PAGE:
|Oilers players prepare for an incoming shot from the point. |
While the Oilers showed tremendous precision and decisiveness during their 4-0 stomping of the Calgary Flames on opening night, the team struggled in certain areas two nights later against the visiting Florida Panthers. Passes weren’t crisp, the team was trying to get too creative when a simple shot would suffice, and the breakout was disjointed which led to a misaligned offensive attack.
Head coach Tom Renney agreed that the team still has plenty of work to do regarding systems, but insists that practice time is only part of the equation.
"We're still trying to tidy up parts of our game, where everybody is on the same page and we know what the execution is that's required. At the end of the day, we have to play; we have to play to make that determination. We can practice it all we want, but we have to have something on the line other than just getting it done that ten seconds of a drill."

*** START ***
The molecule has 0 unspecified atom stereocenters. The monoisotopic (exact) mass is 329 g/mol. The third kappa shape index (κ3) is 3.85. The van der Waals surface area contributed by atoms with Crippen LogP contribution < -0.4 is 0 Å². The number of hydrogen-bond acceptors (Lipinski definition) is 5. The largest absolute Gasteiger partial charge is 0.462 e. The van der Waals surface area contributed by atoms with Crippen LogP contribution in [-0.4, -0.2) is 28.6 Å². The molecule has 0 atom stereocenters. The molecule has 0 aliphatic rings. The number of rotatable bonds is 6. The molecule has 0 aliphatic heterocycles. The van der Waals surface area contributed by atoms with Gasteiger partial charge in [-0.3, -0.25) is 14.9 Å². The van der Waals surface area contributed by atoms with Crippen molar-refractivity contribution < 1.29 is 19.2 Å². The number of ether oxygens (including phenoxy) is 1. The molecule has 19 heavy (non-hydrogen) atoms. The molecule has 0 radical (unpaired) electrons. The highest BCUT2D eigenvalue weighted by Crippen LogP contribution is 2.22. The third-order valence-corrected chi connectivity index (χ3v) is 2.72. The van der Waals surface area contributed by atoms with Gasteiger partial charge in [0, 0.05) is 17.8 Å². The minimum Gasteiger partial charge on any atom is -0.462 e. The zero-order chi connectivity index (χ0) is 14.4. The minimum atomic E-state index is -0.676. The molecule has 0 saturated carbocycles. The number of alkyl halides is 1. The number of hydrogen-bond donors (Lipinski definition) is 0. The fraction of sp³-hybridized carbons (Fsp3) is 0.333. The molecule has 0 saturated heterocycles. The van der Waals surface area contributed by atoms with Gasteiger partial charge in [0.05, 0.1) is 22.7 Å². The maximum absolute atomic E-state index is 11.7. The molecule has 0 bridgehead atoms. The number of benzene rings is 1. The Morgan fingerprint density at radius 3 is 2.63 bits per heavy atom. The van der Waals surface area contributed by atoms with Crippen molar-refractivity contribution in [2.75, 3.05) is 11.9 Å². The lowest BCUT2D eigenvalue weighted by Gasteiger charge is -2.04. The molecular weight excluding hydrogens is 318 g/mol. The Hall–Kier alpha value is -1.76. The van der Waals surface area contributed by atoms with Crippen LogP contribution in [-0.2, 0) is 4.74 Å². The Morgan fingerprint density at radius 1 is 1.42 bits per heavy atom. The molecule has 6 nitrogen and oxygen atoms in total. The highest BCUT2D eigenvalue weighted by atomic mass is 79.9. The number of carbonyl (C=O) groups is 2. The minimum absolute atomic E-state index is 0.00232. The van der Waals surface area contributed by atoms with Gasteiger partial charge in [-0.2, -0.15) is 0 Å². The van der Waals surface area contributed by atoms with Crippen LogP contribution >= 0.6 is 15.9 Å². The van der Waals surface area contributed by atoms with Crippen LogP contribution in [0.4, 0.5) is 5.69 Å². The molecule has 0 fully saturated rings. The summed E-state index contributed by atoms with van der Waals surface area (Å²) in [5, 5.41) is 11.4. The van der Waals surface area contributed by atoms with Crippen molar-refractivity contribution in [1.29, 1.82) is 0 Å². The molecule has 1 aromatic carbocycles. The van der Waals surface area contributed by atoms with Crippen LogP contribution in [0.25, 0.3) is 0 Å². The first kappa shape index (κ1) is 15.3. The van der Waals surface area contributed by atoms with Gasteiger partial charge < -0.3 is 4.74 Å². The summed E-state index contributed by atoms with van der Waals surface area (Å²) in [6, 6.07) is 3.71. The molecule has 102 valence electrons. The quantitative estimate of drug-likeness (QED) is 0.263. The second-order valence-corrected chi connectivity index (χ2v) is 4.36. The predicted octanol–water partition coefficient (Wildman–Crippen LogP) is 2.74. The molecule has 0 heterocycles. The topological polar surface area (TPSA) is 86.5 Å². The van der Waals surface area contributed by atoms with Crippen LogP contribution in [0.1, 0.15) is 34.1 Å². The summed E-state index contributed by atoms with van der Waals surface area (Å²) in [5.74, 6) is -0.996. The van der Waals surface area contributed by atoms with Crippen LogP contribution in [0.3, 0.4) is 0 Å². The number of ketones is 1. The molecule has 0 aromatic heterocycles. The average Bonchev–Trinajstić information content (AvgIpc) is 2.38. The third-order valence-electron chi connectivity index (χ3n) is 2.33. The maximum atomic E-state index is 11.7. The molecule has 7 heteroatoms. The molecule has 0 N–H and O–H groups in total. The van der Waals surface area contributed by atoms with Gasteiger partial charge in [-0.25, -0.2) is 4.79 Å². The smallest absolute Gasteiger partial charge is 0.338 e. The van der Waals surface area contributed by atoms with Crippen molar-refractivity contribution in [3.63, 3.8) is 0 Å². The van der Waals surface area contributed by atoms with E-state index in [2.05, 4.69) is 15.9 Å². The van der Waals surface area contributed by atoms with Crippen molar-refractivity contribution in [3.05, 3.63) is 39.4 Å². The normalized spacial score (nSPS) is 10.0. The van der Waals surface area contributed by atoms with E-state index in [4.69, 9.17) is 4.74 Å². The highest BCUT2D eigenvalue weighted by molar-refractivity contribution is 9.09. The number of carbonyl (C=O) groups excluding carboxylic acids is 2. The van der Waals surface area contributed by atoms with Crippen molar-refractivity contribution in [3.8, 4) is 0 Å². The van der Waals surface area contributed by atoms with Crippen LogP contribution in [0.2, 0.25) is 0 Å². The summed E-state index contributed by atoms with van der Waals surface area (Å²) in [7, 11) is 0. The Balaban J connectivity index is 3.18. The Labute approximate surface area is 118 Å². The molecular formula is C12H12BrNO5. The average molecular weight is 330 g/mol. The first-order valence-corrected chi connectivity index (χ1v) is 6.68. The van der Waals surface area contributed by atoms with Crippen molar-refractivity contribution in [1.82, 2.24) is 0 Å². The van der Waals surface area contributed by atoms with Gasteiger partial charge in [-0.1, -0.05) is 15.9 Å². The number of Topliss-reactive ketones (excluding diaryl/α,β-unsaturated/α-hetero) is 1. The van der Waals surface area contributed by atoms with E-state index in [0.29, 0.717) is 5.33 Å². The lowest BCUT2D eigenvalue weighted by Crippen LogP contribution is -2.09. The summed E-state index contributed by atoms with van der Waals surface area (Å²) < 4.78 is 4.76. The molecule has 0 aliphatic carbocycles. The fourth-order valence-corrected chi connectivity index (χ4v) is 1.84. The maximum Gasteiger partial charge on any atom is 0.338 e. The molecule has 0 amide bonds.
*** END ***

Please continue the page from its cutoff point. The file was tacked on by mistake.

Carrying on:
As a result of the opposite ends in the two games played so far, the coaching staff instituted a greater emphasis on their system play today. Breakouts were the primary point of concern, as the team spent much of the session breaking out of the zone with various techniques and re-doing the drills to perfection.
THE TRAINING FILE
While head coach Tom Renney was cryptic during yesterday’s media availability regarding a potential reason for the team’s sluggish performance, he clarified that point today and says it was likely due to a training and communication error on the part of the coaching staff.
|Tom Renney addresses the media following Wednesday's skate. |
"I think we may have done some damage with how we trained in preparing for Florida, and there was a lactate build-up and we couldn't flush it out in time to play the way we really wanted to. I think we had heavy legs, because we might have done a little bit too much work in the fitness, skating, metabolic department."
While the coaching staff admitted an error in their methods, the players weren't about to use it as an excuse for their uninspired play. Jordan Eberle commented on the fact that the team simply wasn't prepared to match Florida's intensity.